This is What Twitter Users See in Turkey


Turkey's Prime Minister Recep Tayyip Erdogan has vowed to "eradicate" what he calls "the worst menace to society" — social media.

Here's what a visit to Twitter's page in Turkey looks like:

Image Credit: Louisa Loveluck/Facebook

At 11:30 p.m. Thursday night, the Turkish government officially blocked the country's 33 million Internet users from Twitter. Just days before elections, it is one of the biggest moves by a government to unabashedly censor its population in recent history.

Erdogan's move comes shortly after a voice recording leaked of him and his son discussing how to hide no less than $1 billion dollars of cash in safe houses. The leader calls the conversation, which apparently took place in December, "completely false" and a "dirty plot." 

People attempting to tweet from the country now find an error sign, or what appears to be a DNS redirect, where their personal accounts used to be. The prime minister has also threatened to kill YouTube and Facebook. 

Image Credit: Mashable via Twitter

In 2013, the Turkish government caught on quickly to how powerful social media could be. After a controversial urban redevelopment plan was set to start and the subsequent violent crack-down on protesters, anger spread like wildfire through Twitter and Facebook, encouraging more to join in solidarity. The Turkish government subsequently scrambled, successfully, to shut down Twitter and Facebook. In 2012, a cable leaked by Wikileaks that spread through social media meant treason charges for the leader. This year, as a major corruption scandal breaks out and just days before country-wide elections, Erdogan decided to preemptively crush social media.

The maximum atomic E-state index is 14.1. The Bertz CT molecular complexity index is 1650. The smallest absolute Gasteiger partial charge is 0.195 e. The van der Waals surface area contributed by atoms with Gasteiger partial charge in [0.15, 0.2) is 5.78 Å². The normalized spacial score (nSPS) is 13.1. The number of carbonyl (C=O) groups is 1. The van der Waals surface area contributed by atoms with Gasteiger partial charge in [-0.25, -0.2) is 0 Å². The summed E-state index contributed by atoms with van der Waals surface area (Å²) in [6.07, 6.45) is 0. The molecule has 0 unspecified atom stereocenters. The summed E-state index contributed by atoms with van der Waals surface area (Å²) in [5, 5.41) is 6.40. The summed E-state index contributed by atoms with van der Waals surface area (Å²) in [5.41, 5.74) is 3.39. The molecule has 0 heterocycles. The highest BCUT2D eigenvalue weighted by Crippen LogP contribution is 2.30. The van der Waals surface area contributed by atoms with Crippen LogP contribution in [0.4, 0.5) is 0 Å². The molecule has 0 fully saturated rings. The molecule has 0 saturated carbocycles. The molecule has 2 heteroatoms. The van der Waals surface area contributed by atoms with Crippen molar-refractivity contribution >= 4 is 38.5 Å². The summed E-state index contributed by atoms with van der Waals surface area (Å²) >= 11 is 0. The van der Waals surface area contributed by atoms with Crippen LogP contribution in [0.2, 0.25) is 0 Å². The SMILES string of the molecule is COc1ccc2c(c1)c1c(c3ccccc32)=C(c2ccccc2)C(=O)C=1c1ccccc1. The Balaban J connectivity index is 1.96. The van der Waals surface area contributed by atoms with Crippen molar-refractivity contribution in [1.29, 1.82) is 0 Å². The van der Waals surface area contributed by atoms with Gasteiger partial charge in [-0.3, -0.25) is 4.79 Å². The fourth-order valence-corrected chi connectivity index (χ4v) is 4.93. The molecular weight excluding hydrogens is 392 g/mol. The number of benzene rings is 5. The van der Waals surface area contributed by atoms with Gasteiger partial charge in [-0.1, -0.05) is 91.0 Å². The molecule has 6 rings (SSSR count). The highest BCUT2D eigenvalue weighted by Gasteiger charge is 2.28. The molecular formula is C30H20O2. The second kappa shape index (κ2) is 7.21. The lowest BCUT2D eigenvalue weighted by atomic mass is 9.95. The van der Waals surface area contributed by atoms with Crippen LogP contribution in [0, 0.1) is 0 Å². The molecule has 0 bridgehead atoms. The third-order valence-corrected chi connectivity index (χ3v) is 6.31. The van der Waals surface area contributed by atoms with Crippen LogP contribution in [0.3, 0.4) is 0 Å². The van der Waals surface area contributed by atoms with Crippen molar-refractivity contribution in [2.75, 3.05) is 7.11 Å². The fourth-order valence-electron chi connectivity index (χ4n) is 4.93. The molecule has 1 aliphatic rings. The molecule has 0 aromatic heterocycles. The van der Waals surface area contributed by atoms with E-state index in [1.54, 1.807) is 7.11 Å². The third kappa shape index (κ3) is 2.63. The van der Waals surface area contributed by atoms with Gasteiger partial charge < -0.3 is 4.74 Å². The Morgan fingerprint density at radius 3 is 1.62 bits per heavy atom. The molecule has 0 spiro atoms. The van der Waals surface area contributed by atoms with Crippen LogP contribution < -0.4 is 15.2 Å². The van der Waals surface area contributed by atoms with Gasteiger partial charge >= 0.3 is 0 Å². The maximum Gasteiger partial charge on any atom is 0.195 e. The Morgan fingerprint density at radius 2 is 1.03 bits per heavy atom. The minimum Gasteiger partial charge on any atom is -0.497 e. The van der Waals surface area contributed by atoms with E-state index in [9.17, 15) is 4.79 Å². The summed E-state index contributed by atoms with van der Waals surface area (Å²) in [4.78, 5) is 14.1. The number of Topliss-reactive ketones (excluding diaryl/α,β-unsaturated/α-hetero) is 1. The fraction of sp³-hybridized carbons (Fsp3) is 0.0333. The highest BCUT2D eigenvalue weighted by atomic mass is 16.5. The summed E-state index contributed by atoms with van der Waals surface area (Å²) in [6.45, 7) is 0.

The top worldwide trending hashtags yesterday were "#TwitterisblockedinTurkey" and "#DictatorErdogan." Friday morning, the top hashtag was "#Turkey." 

Shortly before killing the little blue Twitter bird, Erdogan implied that government censorship was a way to save his country. "We are determined we won't let the Turkish people be sacrificed to YouTube and Facebook," according to Mashable


Image credit: OccupyWallStreet via Twitter

Users have been trying to bypass the block, posting potential ways to get around the government ban to Wikileaks. 

"Turkish authorities must stop viewing the media as the enemy and embrace the role of a free press in a democratic society," said Nina Ognianova of the Committee to Protect Journalists Europe and Central Asia in a statement on Thursday. 

Image Credit: Abdullah Ayasun via Twitter

Turkey has tried to muzzle it's people, but in the era of the world wide web, such a stark move against the freedom of expression won't go unnoticed.